Sunday, June 2, 2024

Q&A with Sarah L. Thomson




Sarah L. Thomson is the author of the new middle grade novel Two Friends, One Dog, and a Very Unusual Week. Her many other books include the Secrets of the Seven series. She is based in Portland, Maine.


Q: What inspired you to write Two Friends, One Dog, and a Very Unusual Week


A: The Pippi Longstocking stories were a favorite when I was growing up. I was a goody two-shoes as a kid (and to be honest, I still kind of am). That’s probably why I loved Pippi so much—a fearless free spirit who’s never even heard of a rule!


I began to wonder how a Pippi-like character would fare in today’s society, where kids have much less freedom than they did back in 1945, when Astrid Lindgren created Pippi. Rani popped into my head, perched in an armchair aboard a moving van—and Two Friends got its start.


Q: How would you describe the dynamic between your characters Emily and Rani?


A: Emily is very much me—an anxious rule-follower, someone who wants everything to be predictable and safe.


Rani upends that dynamic entirely—Rani doesn’t follow the rules because she doesn’t know what they are, even something as basic as “don’t bring your dog to school” or “don’t interrupt story time at the library to tell the whole class how you escaped a feral hippo.”


But the thing that draws these two very different characters together is that they both desperately need a friend.


Q: The Booklist review of the novel says, in part, “With wild, imaginative flair, fourth-grader Rani is a bit Pippi Longstocking, while her propensity to take language literally is a bit Amelia Bedelia. And like those fictional favorites, she’ll definitely appeal to readers.” Can you say more about those comparisons?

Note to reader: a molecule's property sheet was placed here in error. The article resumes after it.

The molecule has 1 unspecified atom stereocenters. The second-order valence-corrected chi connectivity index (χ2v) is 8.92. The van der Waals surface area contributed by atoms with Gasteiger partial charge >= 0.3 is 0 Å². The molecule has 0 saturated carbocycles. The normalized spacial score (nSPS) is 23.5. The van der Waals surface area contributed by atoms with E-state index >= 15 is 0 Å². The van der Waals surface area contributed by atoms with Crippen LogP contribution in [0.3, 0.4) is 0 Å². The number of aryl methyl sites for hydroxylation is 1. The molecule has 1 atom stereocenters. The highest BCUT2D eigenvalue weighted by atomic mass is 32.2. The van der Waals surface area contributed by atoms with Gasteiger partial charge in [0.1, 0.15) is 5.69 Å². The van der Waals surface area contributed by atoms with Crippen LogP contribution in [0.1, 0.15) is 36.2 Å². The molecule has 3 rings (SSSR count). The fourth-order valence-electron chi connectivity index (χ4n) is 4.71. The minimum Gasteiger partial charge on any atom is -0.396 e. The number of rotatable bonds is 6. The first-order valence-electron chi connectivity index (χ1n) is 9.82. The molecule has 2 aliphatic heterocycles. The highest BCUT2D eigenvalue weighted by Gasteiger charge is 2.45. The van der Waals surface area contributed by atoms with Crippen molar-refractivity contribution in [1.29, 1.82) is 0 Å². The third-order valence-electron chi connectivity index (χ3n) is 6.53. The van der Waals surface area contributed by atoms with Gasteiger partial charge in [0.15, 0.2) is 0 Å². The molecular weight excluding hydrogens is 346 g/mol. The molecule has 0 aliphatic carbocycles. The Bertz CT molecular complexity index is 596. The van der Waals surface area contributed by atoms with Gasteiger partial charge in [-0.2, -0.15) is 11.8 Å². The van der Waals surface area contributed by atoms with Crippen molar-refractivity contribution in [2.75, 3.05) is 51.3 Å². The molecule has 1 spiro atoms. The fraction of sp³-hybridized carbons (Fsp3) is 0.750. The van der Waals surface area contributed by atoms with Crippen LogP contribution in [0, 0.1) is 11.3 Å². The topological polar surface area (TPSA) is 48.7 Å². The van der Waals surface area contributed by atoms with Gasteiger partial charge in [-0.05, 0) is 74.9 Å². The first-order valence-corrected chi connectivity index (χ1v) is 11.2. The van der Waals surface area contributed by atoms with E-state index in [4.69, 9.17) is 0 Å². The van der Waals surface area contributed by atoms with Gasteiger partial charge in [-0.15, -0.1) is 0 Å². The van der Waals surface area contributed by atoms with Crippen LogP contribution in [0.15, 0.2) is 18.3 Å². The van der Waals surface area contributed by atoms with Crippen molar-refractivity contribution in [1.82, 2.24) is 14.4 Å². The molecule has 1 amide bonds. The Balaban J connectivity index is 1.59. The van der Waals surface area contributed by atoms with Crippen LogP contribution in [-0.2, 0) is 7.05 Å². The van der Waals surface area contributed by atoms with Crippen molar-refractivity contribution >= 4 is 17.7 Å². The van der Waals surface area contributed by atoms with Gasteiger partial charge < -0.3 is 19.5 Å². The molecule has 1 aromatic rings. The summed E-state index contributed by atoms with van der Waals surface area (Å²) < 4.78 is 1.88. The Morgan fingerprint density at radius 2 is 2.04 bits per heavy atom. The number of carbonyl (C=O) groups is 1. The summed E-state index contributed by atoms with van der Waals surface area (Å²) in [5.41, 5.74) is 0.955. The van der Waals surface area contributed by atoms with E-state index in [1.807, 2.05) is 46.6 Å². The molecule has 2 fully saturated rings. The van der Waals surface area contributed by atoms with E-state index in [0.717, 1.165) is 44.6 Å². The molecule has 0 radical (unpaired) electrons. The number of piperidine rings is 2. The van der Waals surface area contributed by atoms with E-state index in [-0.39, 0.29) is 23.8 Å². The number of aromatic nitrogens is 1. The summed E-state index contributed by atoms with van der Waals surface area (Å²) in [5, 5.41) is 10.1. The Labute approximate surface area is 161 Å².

A: I’m very honored by both! As I mentioned, Pippi was as direct inspiration for Rani. And I wasn’t thinking of Amelia Bedelia when I was working on the book, but I can see the similarity.


Language is so much fun, and Rani uses language in a very colorful, dynamic way—sometime spinning wild stories that may or may not be true, sometimes following instructions to the letter just when that would cause the most chaos. 


Q: What do you hope readers take away from the story?


A: Mostly, I hope they have fun reading it. And maybe they can think a little bit about whether it’s ever worth it to break the rules, and about exactly what it takes to be a good friend. And, of course, they should remember that life is always better with a big, loyal dog at your side.


Q: What are you working on now?


A: I’m polishing up a final draft of a fantasy called The Griffin’s Boy—it’s a mystery set in a medieval world and it involves a princess, several unicorns, a miniature dragon, a phoenix, and a baby griffin.

Q: Anything else we should know?


A: I appreciate my readers so much—a book isn’t finished until it’s read. So thank you to everyone who picks up Two Friends and spends time with Emily and Rani. I hope you enjoy them as much as I did!


--Interview with Deborah Kalb

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